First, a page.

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Chord Shape Improvisation, Part 1
It is rare that a band will groove on a minor chord for long durations of time, although practicing with a static groove is not a bad idea. Less rare would be a funky jam on a dominant 7 or 9 chord, which will be discussed in part 2. For now, our next step is improvisation over minor chord changes, and learning what to do when encountering minor chords in other situations. Major chords and more complicated improvisational ideas will be discussed in part 2.
A common change is the i - iv idea. (In classic music theory, uppercase roman numerals refer to major chords, and lowercase refer to minor chords. The actual number refers to the scale degree of the root note of the chord.) So in the key of A minor, this would be Am to Dm.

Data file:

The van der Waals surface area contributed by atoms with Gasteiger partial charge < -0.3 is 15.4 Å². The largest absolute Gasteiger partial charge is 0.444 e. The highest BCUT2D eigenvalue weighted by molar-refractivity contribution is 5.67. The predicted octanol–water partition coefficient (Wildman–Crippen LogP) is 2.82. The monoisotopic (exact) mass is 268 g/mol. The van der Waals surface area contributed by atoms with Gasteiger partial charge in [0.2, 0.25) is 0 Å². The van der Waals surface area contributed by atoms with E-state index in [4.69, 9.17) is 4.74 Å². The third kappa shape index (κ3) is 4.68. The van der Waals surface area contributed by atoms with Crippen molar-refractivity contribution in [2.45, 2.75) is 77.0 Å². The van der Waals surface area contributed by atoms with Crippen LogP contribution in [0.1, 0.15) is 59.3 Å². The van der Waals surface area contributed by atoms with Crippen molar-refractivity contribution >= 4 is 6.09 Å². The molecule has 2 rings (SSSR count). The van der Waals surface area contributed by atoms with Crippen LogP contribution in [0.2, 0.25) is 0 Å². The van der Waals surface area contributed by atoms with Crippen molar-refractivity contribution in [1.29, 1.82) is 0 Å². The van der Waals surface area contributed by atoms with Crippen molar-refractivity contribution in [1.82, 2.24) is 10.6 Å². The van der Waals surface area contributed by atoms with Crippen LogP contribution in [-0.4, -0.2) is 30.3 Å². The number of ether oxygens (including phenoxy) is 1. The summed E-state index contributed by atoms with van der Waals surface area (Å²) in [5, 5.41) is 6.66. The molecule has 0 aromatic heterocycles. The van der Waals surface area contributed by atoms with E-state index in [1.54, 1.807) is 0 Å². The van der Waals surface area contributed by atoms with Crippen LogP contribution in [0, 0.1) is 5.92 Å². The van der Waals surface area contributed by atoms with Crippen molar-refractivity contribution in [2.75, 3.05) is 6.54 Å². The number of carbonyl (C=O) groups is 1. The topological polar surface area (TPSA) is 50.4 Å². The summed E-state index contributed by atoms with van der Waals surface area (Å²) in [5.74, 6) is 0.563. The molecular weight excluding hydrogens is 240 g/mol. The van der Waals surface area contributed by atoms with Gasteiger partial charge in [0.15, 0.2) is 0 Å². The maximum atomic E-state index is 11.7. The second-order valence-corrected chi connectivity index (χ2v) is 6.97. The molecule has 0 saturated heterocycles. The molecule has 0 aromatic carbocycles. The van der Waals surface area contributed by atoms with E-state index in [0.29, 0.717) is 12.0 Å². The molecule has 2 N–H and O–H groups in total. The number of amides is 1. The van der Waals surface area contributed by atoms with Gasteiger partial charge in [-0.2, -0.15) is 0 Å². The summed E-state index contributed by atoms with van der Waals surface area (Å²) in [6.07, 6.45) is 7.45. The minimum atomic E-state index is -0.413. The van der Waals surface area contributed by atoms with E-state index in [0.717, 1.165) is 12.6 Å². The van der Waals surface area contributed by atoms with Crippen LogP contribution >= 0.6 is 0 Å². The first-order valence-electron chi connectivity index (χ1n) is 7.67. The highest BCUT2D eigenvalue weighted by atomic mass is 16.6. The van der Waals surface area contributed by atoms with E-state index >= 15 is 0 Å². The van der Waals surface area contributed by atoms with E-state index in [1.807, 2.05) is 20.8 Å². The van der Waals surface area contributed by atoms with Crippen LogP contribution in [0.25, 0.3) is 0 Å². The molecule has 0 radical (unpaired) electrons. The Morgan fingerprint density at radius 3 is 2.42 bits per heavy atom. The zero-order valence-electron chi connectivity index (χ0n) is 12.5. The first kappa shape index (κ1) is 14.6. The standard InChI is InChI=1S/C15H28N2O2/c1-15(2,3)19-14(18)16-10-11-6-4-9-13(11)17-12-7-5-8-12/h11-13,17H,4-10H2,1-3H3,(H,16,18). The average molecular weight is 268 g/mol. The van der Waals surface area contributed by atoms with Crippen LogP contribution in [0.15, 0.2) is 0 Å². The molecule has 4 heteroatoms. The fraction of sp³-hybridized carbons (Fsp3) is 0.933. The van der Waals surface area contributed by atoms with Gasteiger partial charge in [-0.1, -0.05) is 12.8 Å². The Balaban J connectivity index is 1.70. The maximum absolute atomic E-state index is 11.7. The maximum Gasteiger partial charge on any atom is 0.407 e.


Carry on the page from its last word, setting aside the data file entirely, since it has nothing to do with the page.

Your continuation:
When we encounter a chord to improvise over, assuming that the progression is rhythmically slow enough to effectively visualize each change, we must deduce the proper "chord shape" to utilize. To do so, you first must find the root note of the chord in an acceptable location (on one of the lower three strings), and then use the appropriate shape for that string. Assuming the chord is minor, the root, b3rd, 4th, 5th, and b7th (the notes of the pentatonic scale associated with that shape), will be good notes to start with.
Below I have a jazzy progression in A minor using only i and iv. For improvisation, I stick with the 5th position for both chords, using "E shape" for the A minor chord, and "A shape" for the D minor chord. When the rhythmic speed of the progression doubles, melodic ideas based on the "E shape" are used over both chords, with passing tones coming from the A minor scale, much like the initial pages of this lesson, with special attention paid to the measures with Dm.